Twenty studies revealing immunosuppression from Lyme disease.
It is very clear that Lyme disease is a disease of immunosuppression for a vast majority of Lyme patients. The so-called “Lyme arthritis” only effects a minority of patients and is the only kind of Lyme officially recognized. Immune suppression is the most damaging symptom of Lyme and is not being addressed by ANY infectious disease organization. It allows other infections to become active and remain chronic. It is primarily other viruses and bacterial infections which does the majority of damage.
Now 20 studies which reveal the widespread immune suppression from Lyme disease. Remember, if you have Lyme disease, a vaccination is dangerous to you. You cannot mount an adequate immune response. Your doctor will deny this is true because he simply does what he is told. It is highly unlikely that he reads peer-reviewed research like these studies here.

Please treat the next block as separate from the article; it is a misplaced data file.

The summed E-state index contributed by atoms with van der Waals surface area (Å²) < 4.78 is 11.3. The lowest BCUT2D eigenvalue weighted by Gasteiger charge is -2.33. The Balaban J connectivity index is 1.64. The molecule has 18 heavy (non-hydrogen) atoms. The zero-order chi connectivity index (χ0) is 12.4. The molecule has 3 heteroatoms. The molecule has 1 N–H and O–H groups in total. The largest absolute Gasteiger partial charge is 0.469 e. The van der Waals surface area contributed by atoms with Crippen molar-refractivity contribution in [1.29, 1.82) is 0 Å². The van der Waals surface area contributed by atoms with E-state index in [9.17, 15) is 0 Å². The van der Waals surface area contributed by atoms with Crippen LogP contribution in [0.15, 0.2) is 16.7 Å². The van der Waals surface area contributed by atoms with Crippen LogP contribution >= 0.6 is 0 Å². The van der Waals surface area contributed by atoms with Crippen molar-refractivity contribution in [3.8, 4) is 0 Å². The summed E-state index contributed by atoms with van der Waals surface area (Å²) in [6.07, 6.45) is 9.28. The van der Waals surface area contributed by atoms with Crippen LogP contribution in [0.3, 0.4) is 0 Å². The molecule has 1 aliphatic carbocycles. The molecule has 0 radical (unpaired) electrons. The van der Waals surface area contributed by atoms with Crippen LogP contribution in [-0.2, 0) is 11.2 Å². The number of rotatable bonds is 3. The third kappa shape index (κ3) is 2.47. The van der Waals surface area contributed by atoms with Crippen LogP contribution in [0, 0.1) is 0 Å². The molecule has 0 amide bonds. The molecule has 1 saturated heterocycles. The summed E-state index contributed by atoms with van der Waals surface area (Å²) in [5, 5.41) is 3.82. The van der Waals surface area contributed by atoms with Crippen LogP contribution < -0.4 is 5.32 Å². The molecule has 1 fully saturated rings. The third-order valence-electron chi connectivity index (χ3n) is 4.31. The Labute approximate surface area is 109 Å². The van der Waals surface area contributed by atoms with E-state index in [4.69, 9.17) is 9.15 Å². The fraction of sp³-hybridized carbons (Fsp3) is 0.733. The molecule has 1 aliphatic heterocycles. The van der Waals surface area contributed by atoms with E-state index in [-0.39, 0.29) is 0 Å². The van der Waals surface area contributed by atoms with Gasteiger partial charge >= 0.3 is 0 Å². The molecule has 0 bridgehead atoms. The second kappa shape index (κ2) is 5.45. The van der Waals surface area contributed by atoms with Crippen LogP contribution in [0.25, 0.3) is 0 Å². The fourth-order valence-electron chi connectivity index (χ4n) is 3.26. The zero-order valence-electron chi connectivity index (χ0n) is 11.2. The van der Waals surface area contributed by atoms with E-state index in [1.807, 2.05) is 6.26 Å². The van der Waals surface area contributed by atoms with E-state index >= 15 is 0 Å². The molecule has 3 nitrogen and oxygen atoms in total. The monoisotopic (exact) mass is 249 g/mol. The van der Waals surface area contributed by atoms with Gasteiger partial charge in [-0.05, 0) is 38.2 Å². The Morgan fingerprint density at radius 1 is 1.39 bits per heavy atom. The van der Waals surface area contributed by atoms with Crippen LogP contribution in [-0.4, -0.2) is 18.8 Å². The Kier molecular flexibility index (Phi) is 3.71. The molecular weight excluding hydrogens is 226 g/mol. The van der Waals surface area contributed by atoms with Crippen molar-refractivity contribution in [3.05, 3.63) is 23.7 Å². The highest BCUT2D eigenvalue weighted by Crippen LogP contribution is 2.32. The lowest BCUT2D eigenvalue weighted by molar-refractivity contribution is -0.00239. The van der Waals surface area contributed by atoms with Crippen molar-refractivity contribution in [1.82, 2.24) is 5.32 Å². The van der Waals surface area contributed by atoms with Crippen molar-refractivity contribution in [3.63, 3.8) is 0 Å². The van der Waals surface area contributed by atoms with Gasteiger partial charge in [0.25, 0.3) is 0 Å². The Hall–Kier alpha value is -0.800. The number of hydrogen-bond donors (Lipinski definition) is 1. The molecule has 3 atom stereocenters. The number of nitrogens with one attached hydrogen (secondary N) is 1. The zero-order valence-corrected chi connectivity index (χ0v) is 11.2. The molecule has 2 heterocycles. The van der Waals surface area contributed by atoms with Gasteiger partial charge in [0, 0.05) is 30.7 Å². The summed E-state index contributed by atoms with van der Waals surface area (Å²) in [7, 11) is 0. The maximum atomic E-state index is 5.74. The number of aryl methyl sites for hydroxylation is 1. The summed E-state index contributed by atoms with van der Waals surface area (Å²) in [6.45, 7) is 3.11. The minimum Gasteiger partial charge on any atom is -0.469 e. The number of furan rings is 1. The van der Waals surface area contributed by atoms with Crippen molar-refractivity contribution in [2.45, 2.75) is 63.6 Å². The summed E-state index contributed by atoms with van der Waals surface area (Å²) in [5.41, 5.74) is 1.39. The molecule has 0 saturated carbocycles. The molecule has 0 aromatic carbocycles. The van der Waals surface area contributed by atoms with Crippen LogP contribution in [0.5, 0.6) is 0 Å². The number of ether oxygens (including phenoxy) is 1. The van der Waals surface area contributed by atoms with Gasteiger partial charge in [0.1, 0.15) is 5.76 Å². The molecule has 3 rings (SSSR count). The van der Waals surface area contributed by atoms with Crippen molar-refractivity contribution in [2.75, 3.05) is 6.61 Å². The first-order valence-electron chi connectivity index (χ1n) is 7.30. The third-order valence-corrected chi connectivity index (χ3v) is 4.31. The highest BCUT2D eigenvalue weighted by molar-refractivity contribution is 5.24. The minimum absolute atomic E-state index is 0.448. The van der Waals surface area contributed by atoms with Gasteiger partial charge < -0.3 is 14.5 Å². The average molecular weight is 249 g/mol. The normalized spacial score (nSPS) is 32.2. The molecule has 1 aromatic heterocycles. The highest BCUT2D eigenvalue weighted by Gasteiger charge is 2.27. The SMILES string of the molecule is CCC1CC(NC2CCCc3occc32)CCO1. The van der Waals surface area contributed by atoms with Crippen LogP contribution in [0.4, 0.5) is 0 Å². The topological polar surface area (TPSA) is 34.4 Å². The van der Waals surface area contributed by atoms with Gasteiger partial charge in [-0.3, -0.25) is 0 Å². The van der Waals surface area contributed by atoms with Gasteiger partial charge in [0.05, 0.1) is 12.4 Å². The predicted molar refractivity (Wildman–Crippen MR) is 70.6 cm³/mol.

1994 Feb – Antigens of Lyme disease of spirochaete Borrelia burgdorferi inhibits antigen or mitogen-induced lymphocyte proliferation.
“These results have demonstrated an immune suppressive mechanism of B. burgdorferi. The magnitude of host immune responses may be dependent on the degree of suppression which is related to the spirochaete quantity and their length of presence in the host.”
1997 Jul – Why is chronic Lyme borreliosis chronic?
“Recent findings indicate that the most important cell for antigen presentation, the epidermal Langerhans cell (LC), is invaded by B. burgdorferi in early Lyme borreliosis. … Numbers of CD1a+ LCs were reduced in erythema migrans but normal or slightly elevated in ACA. In both diseases there was also a marked downregulation of major histocompatibility complex class II molecules on LCs, as measured by staining of human leukocyte antigen DR. This phenomenon might be a mechanism that protects against the presentation of autoantigens and may be the cause of the impaired capacity of LCs to eliminate B. burgdorferi antigens, thus explaining why CLB is chronic.”